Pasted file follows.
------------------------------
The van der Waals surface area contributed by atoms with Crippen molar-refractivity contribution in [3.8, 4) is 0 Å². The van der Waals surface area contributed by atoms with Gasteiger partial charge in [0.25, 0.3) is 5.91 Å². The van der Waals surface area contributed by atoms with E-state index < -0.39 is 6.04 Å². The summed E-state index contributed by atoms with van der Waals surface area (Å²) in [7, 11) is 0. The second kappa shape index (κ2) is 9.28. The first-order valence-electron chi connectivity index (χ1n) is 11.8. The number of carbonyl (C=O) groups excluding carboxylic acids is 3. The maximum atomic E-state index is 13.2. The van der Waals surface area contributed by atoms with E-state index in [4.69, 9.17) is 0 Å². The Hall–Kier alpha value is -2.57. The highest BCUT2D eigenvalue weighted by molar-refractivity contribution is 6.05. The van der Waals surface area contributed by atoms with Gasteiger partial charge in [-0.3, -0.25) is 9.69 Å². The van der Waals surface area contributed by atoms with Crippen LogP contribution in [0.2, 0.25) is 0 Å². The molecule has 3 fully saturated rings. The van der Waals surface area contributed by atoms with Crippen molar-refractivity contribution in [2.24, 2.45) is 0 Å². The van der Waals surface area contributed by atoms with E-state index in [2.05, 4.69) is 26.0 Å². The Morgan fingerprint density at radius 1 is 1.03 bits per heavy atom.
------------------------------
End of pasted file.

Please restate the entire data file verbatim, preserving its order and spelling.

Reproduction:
The van der Waals surface area contributed by atoms with Crippen molar-refractivity contribution in [3.8, 4) is 0 Å². The van der Waals surface area contributed by atoms with Gasteiger partial charge in [0.25, 0.3) is 5.91 Å². The van der Waals surface area contributed by atoms with E-state index < -0.39 is 6.04 Å². The summed E-state index contributed by atoms with van der Waals surface area (Å²) in [7, 11) is 0. The second kappa shape index (κ2) is 9.28. The first-order valence-electron chi connectivity index (χ1n) is 11.8. The number of carbonyl (C=O) groups excluding carboxylic acids is 3. The maximum atomic E-state index is 13.2. The van der Waals surface area contributed by atoms with E-state index in [4.69, 9.17) is 0 Å². The Hall–Kier alpha value is -2.57. The highest BCUT2D eigenvalue weighted by molar-refractivity contribution is 6.05. The van der Waals surface area contributed by atoms with Gasteiger partial charge in [-0.3, -0.25) is 9.69 Å². The van der Waals surface area contributed by atoms with Crippen LogP contribution in [0.2, 0.25) is 0 Å². The molecule has 3 fully saturated rings. The van der Waals surface area contributed by atoms with Crippen molar-refractivity contribution in [2.24, 2.45) is 0 Å². The van der Waals surface area contributed by atoms with E-state index in [2.05, 4.69) is 26.0 Å². The Morgan fingerprint density at radius 1 is 1.03 bits per heavy atom.